The Awkward Thoughts of W. Kamau Bell: Tales of a 6' 4", African American, Heterosexual, Cisgender, Left-Leaning, Asthmatic, Black and Proud Blerd, Mama's Boy, Dad, and Stand-Up Comedian by W. Kamau Bell

The Awkward Thoughts of W. Kamau Bell: Tales of a 6' 4

You may know W. Kamau Bell from his hit show on CNN. Or maybe you've read about him in The New York Times or The New Yorker, about his intersectional progressivism gimmick: he treats racial, gay, and women's issues as inseparable.The Awkward Thoughts of W. Kamau Bell is a humorous, well-informed take on the world today, tackling a wide range of evergreen issues, such as ra...

Title:The Awkward Thoughts of W. Kamau Bell: Tales of a 6' 4", African American, Heterosexual, Cisgender, Left-Leaning, Asthmatic, Black and Proud Blerd, Mama's Boy, Dad, and Stand-Up Comedian
Author:
Rating:
ISBN:1101985879
Edition Language:English
Format Type:Hardcover
Number of Pages:352 pages

The Awkward Thoughts of W. Kamau Bell: Tales of a 6' 4", African American, Heterosexual, Cisgender, Left-Leaning, Asthmatic, Black and Proud Blerd, Mama's Boy, Dad, and Stand-Up Comedian Reviews

  • Carol
    Apr 29, 2017

    Thanks, Dutton, for sending me an ARC!

    While I initially wanted to read this because I wanted to learn more about Kamau, I quickly realized that this was way more than just another comedian's memoir. Race, racism, and politics are heavily threaded throughout and I'm on board. He's also candid about his experiences in stand-up and in the entertainment industry, which really opened my eyes to not just how completely screwed up the showrunning/writing relationship can be, but also how representation

    Thanks, Dutton, for sending me an ARC!

    While I initially wanted to read this because I wanted to learn more about Kamau, I quickly realized that this was way more than just another comedian's memoir. Race, racism, and politics are heavily threaded throughout and I'm on board. He's also candid about his experiences in stand-up and in the entertainment industry, which really opened my eyes to not just how completely screwed up the showrunning/writing relationship can be, but also how representation is in the entertainment industry is just as important as in every other working environment.

    Takeaways: you have to do more than just show up, though obviously that's a good place to start if you haven't already. You've got to speak out, especially to friends and family. Maybe you won't change their minds right away but planting seeds of truth can work over time to affect change. If you're already organizing and getting your voice heard, you've gotta do more and expect less (less sleep, or leisure time, etc.).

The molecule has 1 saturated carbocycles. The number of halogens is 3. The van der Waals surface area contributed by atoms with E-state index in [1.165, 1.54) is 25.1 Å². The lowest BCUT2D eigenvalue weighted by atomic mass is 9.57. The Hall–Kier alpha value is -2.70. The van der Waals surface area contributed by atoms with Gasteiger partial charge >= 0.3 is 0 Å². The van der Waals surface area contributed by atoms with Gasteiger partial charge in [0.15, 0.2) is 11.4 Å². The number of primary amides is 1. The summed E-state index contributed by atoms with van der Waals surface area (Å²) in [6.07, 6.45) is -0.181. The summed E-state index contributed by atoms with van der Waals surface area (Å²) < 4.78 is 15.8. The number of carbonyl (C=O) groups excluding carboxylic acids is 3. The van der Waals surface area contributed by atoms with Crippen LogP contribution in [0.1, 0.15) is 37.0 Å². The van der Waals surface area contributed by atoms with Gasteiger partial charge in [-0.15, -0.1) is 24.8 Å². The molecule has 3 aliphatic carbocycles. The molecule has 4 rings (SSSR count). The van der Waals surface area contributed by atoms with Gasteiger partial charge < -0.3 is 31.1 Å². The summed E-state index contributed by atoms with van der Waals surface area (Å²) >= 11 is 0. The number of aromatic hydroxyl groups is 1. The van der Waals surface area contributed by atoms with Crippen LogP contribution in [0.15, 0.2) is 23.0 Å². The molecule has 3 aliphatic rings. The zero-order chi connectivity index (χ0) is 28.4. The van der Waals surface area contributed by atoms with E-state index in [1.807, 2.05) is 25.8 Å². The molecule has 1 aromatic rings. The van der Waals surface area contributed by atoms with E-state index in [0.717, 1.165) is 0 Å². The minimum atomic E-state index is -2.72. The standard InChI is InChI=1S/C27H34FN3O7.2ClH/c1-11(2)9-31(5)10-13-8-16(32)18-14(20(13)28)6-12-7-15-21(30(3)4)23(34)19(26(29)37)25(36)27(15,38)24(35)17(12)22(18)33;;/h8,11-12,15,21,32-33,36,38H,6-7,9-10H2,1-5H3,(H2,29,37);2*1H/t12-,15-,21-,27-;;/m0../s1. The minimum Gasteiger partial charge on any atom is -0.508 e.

Further thoughts: I really want to meet Janet Cheatham Bell.

    Also: Doc McStuffins all the way!

    In the back of the galley Kamau notes that the final version of this book will have more on the current administration and political situation, of which I'm very much looking forward to. I'll update this review after I've read the final publication.

  • Billie
    Mar 01, 2017

    I am a fan of Bell's work and, as such, was really looking forward to reading this. BUT, I am totally going to be a asshole here and say that, even for an ARC, this book was riddled with too many errors. The essays are smart and thoughtful and funny, but the need for proofreading and copy editing really got distracting and took away from my appreciation of Bell's message.

  • Remi
    May 17, 2017

    I hate to write this because I like Bell and how (sorry to use the overused) #woke and intersectional he is, but I was so unimpressed. There wasn't a single laugh-out-loud moment for me, not a single enraging moment (when he talked about prejudice), nothing really stood out for me. Which sucks because his book is about how he deals with coming up short in his comedy career. I wanted to like this book but it was middling.

  • Fran
    May 14, 2017

    W. Kamau Bell has written his thoughts and ruminations for our examination. He describes being the only child of two awesome parents. Although his parents separated when he was two years old, both parents impacted his life in the best possible way. Kamau's mother conversed with him as an equal even from a young age. His father's mantra was that nobody can beat hard work.